In certain areas, the road is in pretty poor condition with many holes and muddy along the road. The main road linking Pontianak with Kuching and other cities in Sarawak, Malaysia goes through Sanggau where the main Indonesia-Malaysia land border crossing is located at Entikong. There are two main rivers flowing through Sanggau, they are the Sekayam river. Water transportation remains the popular choice among the people who live in small villages / remote areas which are not accessible by road. In addition, it is used for distributing goods such as foods, etc; the following are the popular methods for water transportation: Sampan Barge Motorboat There is no airport in Sanggau regency, hence the nearest gateways are Supadio Airport and Kuching International Airport. Roman Catholic Diocese of Sanggau Official Sanggau Regency Sanggau on Maplandia Sanggau on VirtualTourist Diocese of Sanggau Diocese of Sanggau

Place Castellane

The Place Castellane is a historic square in the 6th arrondissement of Marseille, Bouches-du-Rhône, France. It was built in 1774; the square was named for Henri-César de Castellane-Majastre, an aristocrat who donated the land for its construction in 1774. A fountain with an obelisk used as a lavoir was built in the middle of the square in 1798. In 1911, the obelisk was relocated to Mazargues. Meanwhile, Jules Cantini donated a new fountain, designed by sculptor André-Joseph Allar; the fountain, completed in 1913, represents three Provençal rivers: the Durance, the Gardon, the Rhône. The square, with the original obelisk, is mentioned by Joseph Conrad in his 1919 novel entitled The Arrow of Gold

Little Angels Children's Folk Ballet of Korea

The Little Angels Children’s Folk Ballet of Korea is a dance troupe founded in 1962 by Sun Myung Moon, the founder of the Unification Church, to project a positive image of South Korea to the world. In 1973 they performed at the United Nations Headquarters in New York City; the group’s dances are based on Korean legends and regional dances, its costumes on traditional Korean styles. Choral singing by the troupe in many languages is featured. In 2010 the Little Angels traveled to the United States to commemorate the 60th anniversary of the Korean War; this was sponsored by the Korean War 60th Anniversary Memorial Committee, whose chairman, Bo Hi Pak, is the president of the Little Angels. That year they traveled to the other 15 nations that had sent troops to support South Korea in the United Nations force; the Little Angels are supported financially by the Tongil Group, a South Korean business group associated with the Unification Church, through the Tongil Foundation. Korean dance Korean War 60th Anniversary Memorial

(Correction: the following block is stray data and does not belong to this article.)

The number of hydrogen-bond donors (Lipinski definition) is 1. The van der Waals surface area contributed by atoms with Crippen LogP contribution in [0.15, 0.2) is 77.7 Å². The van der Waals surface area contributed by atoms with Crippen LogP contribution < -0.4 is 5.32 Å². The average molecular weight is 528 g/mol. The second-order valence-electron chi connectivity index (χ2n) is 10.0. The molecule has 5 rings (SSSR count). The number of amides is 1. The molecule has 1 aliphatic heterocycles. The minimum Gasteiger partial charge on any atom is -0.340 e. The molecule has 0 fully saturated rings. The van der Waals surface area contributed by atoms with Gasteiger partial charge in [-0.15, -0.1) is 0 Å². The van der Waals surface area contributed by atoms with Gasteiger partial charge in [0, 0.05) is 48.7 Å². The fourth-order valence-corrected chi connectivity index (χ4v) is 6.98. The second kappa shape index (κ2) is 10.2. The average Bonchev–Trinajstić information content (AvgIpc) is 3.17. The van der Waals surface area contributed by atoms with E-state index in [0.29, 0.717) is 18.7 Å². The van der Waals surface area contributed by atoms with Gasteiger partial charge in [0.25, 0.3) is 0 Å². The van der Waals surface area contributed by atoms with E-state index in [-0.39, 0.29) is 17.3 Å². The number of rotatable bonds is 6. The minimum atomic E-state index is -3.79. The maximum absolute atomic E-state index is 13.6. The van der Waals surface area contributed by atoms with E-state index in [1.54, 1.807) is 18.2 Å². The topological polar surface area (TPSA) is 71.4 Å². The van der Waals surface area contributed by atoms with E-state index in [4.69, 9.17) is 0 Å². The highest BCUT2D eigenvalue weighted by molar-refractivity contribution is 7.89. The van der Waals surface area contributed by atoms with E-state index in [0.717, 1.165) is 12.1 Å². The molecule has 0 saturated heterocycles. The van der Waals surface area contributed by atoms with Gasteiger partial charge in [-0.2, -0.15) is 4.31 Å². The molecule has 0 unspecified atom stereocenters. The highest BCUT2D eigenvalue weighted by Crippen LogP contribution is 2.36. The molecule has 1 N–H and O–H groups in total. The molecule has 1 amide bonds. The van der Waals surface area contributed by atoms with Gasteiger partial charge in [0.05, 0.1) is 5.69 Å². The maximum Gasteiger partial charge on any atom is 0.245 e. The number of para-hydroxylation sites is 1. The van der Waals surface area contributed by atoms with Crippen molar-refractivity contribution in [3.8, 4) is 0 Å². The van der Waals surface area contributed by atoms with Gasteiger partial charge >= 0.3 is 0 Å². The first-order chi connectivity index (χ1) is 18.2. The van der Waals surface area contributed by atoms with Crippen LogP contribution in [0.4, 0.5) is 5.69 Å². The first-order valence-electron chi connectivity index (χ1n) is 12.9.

HMS Waldegrave (K579)

The second HMS Waldegrave, the first to enter service, was a British Captain-class frigate of the Royal Navy in commission during World War II. Constructed as a United States Navy Buckley class destroyer escort, she served in the Royal Navy from 1944 to 1945; the ship was laid down as the unnamed U. S. Navy destroyer escort DE-570 by Bethlehem-Hingham Shipyard, Inc. in Hingham, Massachusetts, on 16 October 1943 and launched on 4 December 1943. She was transferred to the United Kingdom upon completion on 25 January 1944; the ship was commissioned into service in the Royal Navy under the command of Lieutenant Tempest Hay, RN, as the frigate HMS Waldegrave on 25 January 1944 with her transfer. She served in the Royal Navy for the duration of World War II, garnering battle honours for her operations in the North Atlantic Ocean and English Channel and the Normandy Landings at the American Beachheads; the Royal Navy returned Waldegrave to the U. S. Navy on 3 December 1945; the U. S. Navy struck Waldegrave from its Naval Vessel Register on 21 January 1946.

She soon was sold to the Atlas Steel and Supply Company of Cleveland, for scrapping resold in 1946 to the Kulka Steel and Equipment Company of Alliance and sold a third and final time on 8 December 1946 to the Bristol Engineering Company of Somerset, Massachusetts. She was scrapped in June 1948; this article incorporates text from the public domain Dictionary of American Naval Fighting Ships. The entry can be found here. Navsource Online: Destroyer Escort Photo Archive Waldegrave HMS Waldegrave HMS Waldegrave Destroyer Escort Sailors Association DEs for UK Captain Class Frigate Association HMS Waldegrave K579 Photo gallery of HMS Waldegrave